Sikh gurus

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Guru Nanak with the Other Nine Gurus, Bhai Puran Singh

The Sikh gurus, referred to as the strong and powerful, are credited with establishing Sikhism, which started as a minor religion, but developed into a prominent religion over centuries. Guru Nanak was the first of the recognized Sikh gurus. There were ten recognized living gurus in the Nanak line. All 10 Sikh gurus were born into the Jat caste and sub castes (such as Bedi, Trehan, Bhalla and Sodhi gotras).[1][2][3] Modern Sikhism believes the Adi Granth or Granth Sahib, the writings of the gurus, to now be the guru, this belief has been integrated alongside the writings of Sikh gurus, and is now called Guru Granth Sahib. Modern Sikhism says that the Tenth Guru, Guru Gobind Singh bestowed the guruship forever to the Guru Granth Sahib.

Of all 10 Sikh gurus, last 6 gurus were persecuted,[4][5][6][7][8] 2 gurus were tortured and executed (Guru Arjan and Guru Tegh Bahadur),[9][10] and close kins of several gurus brutally killed (such as 6 and 9 years old sons of Guru Gobind Singh),[11][12] along with numerous other main revered figures of Sikhism were tortured and killed (such as Banda Bahadur, Bhai Mati Das, Bhai Sati Das and Bhai Dayala),[8][11][12] by Mughal rulers for refusing to convert to Islam,[13][4][12][11] and for opposing the persecution of Sikhs and Hindus.[14][10][5][8]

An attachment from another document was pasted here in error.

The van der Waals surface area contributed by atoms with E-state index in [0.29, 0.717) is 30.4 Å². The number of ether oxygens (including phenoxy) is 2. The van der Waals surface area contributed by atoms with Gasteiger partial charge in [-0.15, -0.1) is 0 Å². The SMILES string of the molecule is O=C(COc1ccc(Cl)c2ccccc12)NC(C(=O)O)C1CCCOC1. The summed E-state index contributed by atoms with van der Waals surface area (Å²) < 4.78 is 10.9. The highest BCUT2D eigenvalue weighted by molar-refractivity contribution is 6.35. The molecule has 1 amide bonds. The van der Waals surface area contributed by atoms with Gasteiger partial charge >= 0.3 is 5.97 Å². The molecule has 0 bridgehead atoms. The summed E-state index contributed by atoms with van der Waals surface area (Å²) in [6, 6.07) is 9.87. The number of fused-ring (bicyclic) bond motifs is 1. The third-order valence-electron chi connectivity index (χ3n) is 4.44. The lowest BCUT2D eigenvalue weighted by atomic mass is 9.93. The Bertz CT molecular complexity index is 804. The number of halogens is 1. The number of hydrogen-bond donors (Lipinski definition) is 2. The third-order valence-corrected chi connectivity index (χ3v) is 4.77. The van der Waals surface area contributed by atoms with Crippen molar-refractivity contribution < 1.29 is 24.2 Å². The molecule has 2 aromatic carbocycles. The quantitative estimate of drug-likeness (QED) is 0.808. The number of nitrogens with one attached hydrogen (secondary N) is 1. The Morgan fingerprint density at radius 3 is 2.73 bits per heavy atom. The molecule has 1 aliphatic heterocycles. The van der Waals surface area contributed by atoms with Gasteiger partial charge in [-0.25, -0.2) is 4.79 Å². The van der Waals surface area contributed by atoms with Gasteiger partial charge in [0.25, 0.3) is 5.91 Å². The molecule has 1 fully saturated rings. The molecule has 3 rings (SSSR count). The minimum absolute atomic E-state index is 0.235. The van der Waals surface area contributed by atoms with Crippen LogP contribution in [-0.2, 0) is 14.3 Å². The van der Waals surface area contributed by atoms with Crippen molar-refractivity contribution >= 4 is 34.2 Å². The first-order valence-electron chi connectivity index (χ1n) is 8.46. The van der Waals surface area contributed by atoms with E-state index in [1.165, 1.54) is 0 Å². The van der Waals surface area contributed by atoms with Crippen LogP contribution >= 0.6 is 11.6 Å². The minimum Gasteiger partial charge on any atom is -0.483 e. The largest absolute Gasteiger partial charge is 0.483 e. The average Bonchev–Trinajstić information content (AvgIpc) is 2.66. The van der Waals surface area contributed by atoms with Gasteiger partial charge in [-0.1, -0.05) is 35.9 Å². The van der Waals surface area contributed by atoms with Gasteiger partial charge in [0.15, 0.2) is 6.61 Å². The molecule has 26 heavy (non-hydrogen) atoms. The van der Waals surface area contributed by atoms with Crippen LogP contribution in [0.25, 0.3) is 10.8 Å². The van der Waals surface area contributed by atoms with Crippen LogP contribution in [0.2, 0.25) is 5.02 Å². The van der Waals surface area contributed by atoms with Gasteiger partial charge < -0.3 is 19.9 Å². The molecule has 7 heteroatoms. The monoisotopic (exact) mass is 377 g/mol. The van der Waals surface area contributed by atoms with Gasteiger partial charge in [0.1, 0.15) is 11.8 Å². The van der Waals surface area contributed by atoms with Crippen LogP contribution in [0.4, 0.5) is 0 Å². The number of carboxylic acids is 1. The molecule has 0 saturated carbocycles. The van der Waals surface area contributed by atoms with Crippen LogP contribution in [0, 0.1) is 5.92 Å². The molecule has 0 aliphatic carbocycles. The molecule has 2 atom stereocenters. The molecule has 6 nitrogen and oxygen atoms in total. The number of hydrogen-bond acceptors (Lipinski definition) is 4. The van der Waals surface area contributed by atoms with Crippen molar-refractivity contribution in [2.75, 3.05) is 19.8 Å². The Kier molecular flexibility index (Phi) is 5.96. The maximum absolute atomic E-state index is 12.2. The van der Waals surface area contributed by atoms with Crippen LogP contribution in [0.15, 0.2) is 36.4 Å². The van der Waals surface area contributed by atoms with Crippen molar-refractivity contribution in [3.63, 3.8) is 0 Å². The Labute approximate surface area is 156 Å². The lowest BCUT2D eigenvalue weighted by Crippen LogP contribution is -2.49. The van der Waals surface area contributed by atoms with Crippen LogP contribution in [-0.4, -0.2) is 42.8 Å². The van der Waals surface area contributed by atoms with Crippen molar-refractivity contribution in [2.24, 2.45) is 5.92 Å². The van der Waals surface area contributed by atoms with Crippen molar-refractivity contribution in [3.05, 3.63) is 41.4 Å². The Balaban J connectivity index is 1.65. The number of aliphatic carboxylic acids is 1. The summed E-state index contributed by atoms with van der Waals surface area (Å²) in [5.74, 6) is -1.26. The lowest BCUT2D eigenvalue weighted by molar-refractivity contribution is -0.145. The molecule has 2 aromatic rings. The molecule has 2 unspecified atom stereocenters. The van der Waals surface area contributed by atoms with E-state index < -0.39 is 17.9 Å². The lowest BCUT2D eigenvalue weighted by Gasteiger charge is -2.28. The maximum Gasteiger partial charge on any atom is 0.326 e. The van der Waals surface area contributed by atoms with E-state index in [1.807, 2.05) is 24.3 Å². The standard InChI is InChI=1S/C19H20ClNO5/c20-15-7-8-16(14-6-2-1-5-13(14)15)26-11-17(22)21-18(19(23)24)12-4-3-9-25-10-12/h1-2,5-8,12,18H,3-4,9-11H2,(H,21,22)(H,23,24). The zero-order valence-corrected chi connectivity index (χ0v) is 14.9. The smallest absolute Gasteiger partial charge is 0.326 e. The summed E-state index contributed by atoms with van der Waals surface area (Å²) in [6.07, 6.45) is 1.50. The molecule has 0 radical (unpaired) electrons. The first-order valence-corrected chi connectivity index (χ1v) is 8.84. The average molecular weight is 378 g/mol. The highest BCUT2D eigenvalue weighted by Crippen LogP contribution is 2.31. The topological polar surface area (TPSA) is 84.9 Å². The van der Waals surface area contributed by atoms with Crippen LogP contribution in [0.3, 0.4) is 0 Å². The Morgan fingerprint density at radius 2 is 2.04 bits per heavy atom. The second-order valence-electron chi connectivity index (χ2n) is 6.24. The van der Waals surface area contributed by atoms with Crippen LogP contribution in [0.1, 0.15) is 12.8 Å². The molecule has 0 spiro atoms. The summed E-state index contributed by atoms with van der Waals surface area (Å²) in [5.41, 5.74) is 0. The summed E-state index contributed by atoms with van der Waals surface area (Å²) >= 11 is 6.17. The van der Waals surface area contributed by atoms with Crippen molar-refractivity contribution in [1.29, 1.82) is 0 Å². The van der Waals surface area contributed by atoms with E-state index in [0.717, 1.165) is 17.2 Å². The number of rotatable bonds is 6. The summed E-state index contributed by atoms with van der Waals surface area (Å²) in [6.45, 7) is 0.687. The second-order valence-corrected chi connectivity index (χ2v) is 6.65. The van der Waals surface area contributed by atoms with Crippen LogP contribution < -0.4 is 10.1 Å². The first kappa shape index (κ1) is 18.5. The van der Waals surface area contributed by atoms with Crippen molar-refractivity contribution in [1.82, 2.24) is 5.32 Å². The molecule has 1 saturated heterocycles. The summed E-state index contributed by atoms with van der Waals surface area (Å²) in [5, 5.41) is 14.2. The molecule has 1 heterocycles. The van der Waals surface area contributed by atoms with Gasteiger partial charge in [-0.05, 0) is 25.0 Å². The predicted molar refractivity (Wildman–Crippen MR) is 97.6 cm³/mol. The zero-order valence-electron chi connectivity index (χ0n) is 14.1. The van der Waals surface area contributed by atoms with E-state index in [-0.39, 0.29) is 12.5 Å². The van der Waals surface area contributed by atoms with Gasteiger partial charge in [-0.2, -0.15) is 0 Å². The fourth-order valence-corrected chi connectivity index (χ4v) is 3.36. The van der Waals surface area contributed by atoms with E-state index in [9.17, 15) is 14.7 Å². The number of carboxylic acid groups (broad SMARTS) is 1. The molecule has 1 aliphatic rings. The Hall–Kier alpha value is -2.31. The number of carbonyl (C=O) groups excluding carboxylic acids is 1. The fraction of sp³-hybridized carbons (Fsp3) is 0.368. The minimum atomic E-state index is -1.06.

The Gurus[15][edit]

Family tree of Sikh Gurus

See also[edit]


  1. ^ Kamala Elizabeth Nayar (2004). The Sikh Diaspora in Vancouver: Three Generations Amid Tradition, Modernity, and Multiculturalism (illustrated ed.). University of Toronto Press. p. 48. ISBN 9780802086310. 
  2. ^ Marty, Martin E.; Appleby, R. Scott, eds. (2004). Fundamentalisms Comprehended (illustrated, reprint ed.). University of Chicago Press. p. 453. ISBN 9780226508887. 
  3. ^ Gabriel A. Almond; R. Scott Appleby; Emmanuel Sivan (2003). Strong Religion: The Rise of Fundamentalisms Around the World (illustrated ed.). University of Chicago Press. p. 157. ISBN 9780226014982. 
  4. ^ a b V. D. Mahajan (1970). Muslim Rule In India. S. Chand, New Delhi, p.223.
  5. ^ a b Irvine, William (2012). Later Mughals. Harvard Press. ISBN 9781290917766. 
  6. ^ Pashaura Singh; Louis Fenech (2014). The Oxford handbook of Sikh studies. Oxford, UK: Oxford University Press. pp. 236–238. ISBN 978-0-19-969930-8. 
  7. ^ Gandhi, Surjit (2007). History of Sikh gurus retold. Atlantic Publishers. pp. 653–691. ISBN 978-81-269-0858-5. 
  8. ^ a b c Singh, Prithi (2006). The history of Sikh gurus. Lotus Press. p. 124. ISBN 978-81-8382-075-2. 
  9. ^ Singh, Prof. Kartar (2003-01-01). Life Story Of Guru Nanak. Hemkunt Press. p. 90. ISBN 978-81-7010-162-8. Retrieved 26 November 2010. 
  10. ^ a b Siṅgha, Kirapāla (2006). Select documents on Partition of Punjab-1947. National Book. p. 234. ISBN 978-81-7116-445-5. 
  11. ^ a b c Singh, Prithi Pal. The history of Sikh Gurus. Lotus Press. p. 158. ISBN 81-8382-075-1. 
  12. ^ a b c Abel, Ernest. "Life of Banda Singh". [permanent dead link]
  13. ^ Pashaura Singh (2005), Understanding the Martyrdom of Dhan Dhan Sri Guru Arjan Dev Ji, Journal of Punjab Studies, 12(1), pages 29-62
  14. ^ McLeod, Hew (1987). "Sikhs and Muslims in the Punjab". South Asia: Journal of South Asian Studies. 22 (s1): 155–165. doi:10.1080/00856408708723379. 
  15. ^ Shiromani Gurdwara Prabandhak Committee. "Ten Gurus" Archived 27 January 2010 at the Wayback Machine.

External links[edit]